Synopsis: The story of legendary explorer Thor Heyerdal’s epic 4,300 miles crossing of the Pacific on a balsa wood raft in 1947, in an effort prove it was possible for South Americans to settle in Polynesia in pre-Columbian times.
Stars: Pål Sverre Valheim Hagen, Anders Baasmo Christiansen, Gustaf Skarsgård, Jakob Oftebro, Odd Magnus Williamson, Tobias Santelmann, Agnes Kittelsen
Director: Joachim Rønning, Espen Sandberg
Running Length: 118 minutes
TMMM Score: (7.5/10)
Review: Nominated for a 2012 Academy Award for Best Foreign Film, think of Kon-Tiki as the other Oscar nominated film (after Life of Pi) set on a raft adrift in the ocean. Kon-Tiki was one of the only films I wasn’t able to see before the Oscar ceremony this year so I was happy to get a chance to catch this historical adventure/drama at the Minneapolis/St. Paul International Film Festival. Hailing from Norway and telling the true-life tale of explorer Thor Heyerdal, it’s easy to see why this film rose to the top of the crop in yearend award nominees – it’s a handsomely made film with beautiful images, solid special effects, and a team of winning performances.
I wasn’t familiar with Heyerdal before I saw the film and only caught a small piece on him on one of those Sunday morning news programs. Wanting to prove that it was South Americans that settled Polynesia, he assembled a crew (some experienced, some not) to construct a similar vessel that would have been used in the time period to make the treacherous journey across the Pacific Ocean to show that it was possible. Laughed out the door by National Geographic, Heyerdal pulled up his bootstraps and flew by the seat of his pants to get the funding necessary for the 100+ day in 1947.
Directors Rønning and Sandberg keep things moving from the start as we meet Heyerdal and his wife Liv (Kittelsen, who looks like she stepped out the 1940’s) as they start out in Polynesia. Over the next few years, the trip will become an obsession to Heyerdal and though it’s never expressed stated here, the movie hints that this took a toll on his marriage. Soon Heyerdal has a crew of comrades building the raft and setting sail on this historically famous journey.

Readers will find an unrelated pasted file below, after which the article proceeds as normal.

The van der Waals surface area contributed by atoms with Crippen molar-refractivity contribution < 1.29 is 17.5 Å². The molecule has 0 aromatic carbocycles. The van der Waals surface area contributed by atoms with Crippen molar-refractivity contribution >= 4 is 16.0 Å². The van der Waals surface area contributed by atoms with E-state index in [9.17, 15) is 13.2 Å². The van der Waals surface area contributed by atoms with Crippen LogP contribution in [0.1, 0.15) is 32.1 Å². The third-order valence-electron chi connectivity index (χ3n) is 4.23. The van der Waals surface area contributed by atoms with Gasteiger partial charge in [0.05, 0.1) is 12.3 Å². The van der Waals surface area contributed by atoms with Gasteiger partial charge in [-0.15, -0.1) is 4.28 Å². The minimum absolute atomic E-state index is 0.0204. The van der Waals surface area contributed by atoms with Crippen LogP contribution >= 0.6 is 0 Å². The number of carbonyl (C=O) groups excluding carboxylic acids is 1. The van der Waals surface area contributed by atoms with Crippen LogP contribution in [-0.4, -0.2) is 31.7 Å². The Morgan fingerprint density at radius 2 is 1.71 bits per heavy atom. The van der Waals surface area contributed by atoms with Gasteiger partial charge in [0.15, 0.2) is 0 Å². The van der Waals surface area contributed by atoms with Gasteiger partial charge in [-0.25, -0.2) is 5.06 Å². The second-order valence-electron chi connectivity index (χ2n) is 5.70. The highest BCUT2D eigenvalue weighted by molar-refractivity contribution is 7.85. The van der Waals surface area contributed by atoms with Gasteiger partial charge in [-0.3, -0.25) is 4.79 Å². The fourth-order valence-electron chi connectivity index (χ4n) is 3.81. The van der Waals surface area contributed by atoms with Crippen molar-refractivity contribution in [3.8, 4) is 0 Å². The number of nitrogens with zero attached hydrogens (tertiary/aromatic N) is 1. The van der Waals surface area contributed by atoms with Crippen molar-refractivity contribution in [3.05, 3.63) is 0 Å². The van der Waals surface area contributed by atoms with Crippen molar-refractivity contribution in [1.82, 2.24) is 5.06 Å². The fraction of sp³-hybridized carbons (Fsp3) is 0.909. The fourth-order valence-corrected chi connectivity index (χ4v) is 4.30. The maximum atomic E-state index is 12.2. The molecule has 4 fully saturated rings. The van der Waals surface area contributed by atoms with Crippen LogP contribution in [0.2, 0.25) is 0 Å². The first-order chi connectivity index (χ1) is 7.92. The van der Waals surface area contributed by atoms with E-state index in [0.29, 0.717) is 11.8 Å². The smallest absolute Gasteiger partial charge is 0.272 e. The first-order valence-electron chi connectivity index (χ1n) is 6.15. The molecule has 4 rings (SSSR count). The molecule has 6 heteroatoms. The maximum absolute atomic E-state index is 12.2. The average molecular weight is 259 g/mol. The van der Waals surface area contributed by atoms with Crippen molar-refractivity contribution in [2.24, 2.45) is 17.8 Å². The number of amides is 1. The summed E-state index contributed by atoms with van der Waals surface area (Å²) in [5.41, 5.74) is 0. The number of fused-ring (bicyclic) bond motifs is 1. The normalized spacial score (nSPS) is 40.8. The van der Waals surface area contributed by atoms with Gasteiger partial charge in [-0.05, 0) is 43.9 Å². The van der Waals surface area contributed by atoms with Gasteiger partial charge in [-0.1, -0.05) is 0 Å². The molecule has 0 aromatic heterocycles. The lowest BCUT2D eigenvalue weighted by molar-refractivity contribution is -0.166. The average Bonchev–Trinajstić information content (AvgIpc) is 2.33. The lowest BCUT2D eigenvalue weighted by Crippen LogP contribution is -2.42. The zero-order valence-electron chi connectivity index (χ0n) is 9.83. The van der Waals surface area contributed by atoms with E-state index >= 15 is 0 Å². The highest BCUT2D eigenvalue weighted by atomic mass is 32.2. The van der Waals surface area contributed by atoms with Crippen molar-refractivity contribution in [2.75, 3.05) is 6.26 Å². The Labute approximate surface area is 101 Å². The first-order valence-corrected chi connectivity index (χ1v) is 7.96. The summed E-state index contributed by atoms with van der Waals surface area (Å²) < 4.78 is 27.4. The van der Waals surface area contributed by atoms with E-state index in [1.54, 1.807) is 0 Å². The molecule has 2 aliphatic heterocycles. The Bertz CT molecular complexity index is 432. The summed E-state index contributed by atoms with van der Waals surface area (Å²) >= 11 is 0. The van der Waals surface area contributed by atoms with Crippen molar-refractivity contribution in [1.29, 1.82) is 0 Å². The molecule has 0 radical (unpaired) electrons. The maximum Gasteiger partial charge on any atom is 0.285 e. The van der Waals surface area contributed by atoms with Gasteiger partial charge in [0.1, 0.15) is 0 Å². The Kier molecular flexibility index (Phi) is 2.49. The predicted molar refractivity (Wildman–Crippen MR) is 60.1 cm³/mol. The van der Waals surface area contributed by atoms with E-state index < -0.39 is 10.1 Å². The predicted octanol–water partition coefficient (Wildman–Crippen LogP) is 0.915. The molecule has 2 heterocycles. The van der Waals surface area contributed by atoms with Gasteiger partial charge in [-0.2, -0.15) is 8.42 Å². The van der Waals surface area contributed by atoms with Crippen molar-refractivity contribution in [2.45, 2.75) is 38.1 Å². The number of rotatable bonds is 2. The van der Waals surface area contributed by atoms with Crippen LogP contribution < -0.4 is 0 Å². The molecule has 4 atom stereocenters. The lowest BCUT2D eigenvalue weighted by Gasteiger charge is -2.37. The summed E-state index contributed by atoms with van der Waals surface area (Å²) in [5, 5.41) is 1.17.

As you may guess, the sea is a harsh lady to these men and they battle all sorts of problems…though surprisingly none that give the audience the feeling that any real danger will come to them. Not even knowing the eventual outcome, I wasn’t ever truly concerned at the various challenges that come up on the open waters.
Considering Heyerdal couldn’t swim, you have to appreciate the moxie it took to undertake proving his theory and Hagen is ideally cast in this role. With a megawatt smile and rugged good looks, he cuts a great image as the determined theorist showing a tough exterior that may hide some internal self-doubt. Equally good are the rest of the men on the raft, all stars in their own right in Norwegian films.
The cinematography by Geir Hartly Andreassen is epic in scope and very engrossing even without being shown on a mega size screen (oh, how well this would play at the OmniTheater or IMAX!) and the special effects from the team at Gimpville successfully render various sea creatures like sharks and whales with striking believability (hope Hollywood keeps them on speed dial if another Jaws sequel should come to fruition). I was drawn in by Johan Söderqvist’s subdued orchestrations that spike at just the right times.
It may be a slight spoiler to reveal that Heyerdal survived the journey to win an Oscar of his own in 1950 for the documentary he crafted from footage filmed during the trip but that should give you another resource to visit if you, like me, are as taken with this winning historical adventure like I was. It’s perhaps a bit too easy of a film to heap with a lot of praise, but it’s so well made and delivered that it makes for very worthwhile viewing.